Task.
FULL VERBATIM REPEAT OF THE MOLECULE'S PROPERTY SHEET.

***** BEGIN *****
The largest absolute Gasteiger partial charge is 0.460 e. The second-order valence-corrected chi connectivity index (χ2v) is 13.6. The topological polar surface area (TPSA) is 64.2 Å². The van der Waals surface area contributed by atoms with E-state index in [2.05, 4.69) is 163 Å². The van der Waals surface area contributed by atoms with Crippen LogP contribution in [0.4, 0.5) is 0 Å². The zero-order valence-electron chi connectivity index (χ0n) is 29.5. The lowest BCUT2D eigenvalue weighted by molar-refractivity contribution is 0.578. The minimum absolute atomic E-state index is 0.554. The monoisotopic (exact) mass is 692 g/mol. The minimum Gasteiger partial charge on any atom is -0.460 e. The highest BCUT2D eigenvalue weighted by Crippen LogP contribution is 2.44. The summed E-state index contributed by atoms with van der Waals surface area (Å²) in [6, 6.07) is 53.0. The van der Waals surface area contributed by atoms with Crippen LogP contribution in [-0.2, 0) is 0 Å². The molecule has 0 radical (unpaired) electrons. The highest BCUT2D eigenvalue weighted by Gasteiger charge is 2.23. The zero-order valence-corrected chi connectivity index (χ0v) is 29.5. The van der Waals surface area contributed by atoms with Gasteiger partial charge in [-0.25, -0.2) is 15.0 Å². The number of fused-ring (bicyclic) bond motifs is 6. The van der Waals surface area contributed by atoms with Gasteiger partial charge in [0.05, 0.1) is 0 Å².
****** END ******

The largest absolute Gasteiger partial charge is 0.460 e. The second-order valence-corrected chi connectivity index (χ2v) is 13.6. The topological polar surface area (TPSA) is 64.2 Å². The van der Waals surface area contributed by atoms with E-state index in [2.05, 4.69) is 163 Å². The van der Waals surface area contributed by atoms with Crippen LogP contribution in [0.4, 0.5) is 0 Å². The zero-order valence-electron chi connectivity index (χ0n) is 29.5. The lowest BCUT2D eigenvalue weighted by molar-refractivity contribution is 0.578. The minimum absolute atomic E-state index is 0.554. The monoisotopic (exact) mass is 692 g/mol. The minimum Gasteiger partial charge on any atom is -0.460 e. The highest BCUT2D eigenvalue weighted by Crippen LogP contribution is 2.44. The summed E-state index contributed by atoms with van der Waals surface area (Å²) in [6, 6.07) is 53.0. The van der Waals surface area contributed by atoms with Crippen LogP contribution in [-0.2, 0) is 0 Å². The molecule has 0 radical (unpaired) electrons. The highest BCUT2D eigenvalue weighted by Gasteiger charge is 2.23. The zero-order valence-corrected chi connectivity index (χ0v) is 29.5. The van der Waals surface area contributed by atoms with Gasteiger partial charge in [-0.25, -0.2) is 15.0 Å². The number of fused-ring (bicyclic) bond motifs is 6. The van der Waals surface area contributed by atoms with Gasteiger partial charge in [0.05, 0.1) is 0 Å².